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Don't Discount Your Discharge

By HERWriter
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When our body parts secrete mucous we generally take is as a sign of unhealthiness and do our best to conceal or control it. However, contrary to the belief that slimy is sickening, especially in relation to our sexual organs, our vaginas are meant to ooze! Not only is vaginal discharge a normal bodily function, but it’s also an incredibly accurate gauge of most of our reproductive and sexual health intricacies.

As part of its role as the protector of your uterus and cervix, the vagina hosts glands that constantly produce small amounts of fluid, helping remove old, dead cells from your vaginal lining and keep you clean and infection free. On average, women secrete about a teaspoon of discharge each day, but this amount varies depending on time of the month and your daily activity, among other factors.

Most notably, the consistency and amount of your discharge fluctuates in relation to your menstrual cycle. At both the beginning and end of your cycle, your discharge may be thicker and white. With somewhat of a pasty feel, this almost acts as an extra guard for your more vulnerable organs, deterring sperm from reaching an unprepared or a wilting uterine lining. It’s possible that you will also see brown discharge at the beginning of your cycle; most likely remnants of old blood from your period that your vagina is dutifully helping to clean out.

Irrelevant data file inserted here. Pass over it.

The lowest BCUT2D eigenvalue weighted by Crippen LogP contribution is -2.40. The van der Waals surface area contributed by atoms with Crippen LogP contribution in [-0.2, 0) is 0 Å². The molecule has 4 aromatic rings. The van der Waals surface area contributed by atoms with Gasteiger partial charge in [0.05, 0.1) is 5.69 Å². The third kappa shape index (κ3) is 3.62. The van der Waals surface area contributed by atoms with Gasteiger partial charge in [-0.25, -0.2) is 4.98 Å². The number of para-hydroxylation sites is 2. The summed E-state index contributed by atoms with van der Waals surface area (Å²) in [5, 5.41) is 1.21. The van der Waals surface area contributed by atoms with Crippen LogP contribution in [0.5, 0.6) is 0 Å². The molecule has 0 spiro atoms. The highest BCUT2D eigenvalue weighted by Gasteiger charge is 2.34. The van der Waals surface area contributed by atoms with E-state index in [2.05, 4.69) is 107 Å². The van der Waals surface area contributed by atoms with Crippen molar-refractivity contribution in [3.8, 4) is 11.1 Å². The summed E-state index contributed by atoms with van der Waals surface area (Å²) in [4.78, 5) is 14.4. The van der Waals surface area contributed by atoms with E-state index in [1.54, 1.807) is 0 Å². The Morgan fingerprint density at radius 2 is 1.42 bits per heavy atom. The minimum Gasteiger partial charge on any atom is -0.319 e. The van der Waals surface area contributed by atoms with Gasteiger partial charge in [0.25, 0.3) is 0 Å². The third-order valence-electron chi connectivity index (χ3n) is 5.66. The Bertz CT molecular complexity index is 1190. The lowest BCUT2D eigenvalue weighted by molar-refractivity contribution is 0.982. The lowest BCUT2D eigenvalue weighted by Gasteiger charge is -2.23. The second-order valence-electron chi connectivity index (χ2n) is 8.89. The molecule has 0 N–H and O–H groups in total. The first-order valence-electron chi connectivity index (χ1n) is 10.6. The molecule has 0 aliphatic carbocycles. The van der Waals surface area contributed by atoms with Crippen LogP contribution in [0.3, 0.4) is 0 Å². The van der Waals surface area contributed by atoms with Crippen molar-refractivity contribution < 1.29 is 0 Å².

As your menstrual cycle progresses toward ovulation (the release of an egg), your discharge will probably become clearer and stretchier so if you pinch some between your fingers, it will feel sticky. This discharge indicates that you’re fertile and is making it especially easy for sperm to slide through your vagina and cervix en route to an egg. Often during ovulation, women experience an increased amount of this especially oozy discharge. This is your reproductive organs’ way of saying "Hey! We’re working down here!"

Another function and type of vaginal discharge is lubrication. Often when women get sexually excited, their bodies release extra secretions to ready themselves for further sexual activity. This discharge is also clear, but usually feels more watery. Similar excretions occur during exercise.

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EmpowHER Guest

It's just like okra and oyster stew: Slimy is best, you got to have it slimey!

May 13, 2010 - 2:43pm
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We value and respect our HERWriters' experiences, but everyone is different. Many of our writers are speaking from personal experience, and what's worked for them may not work for you. Their articles are not a substitute for medical advice, although we hope you can gain knowledge from their insight.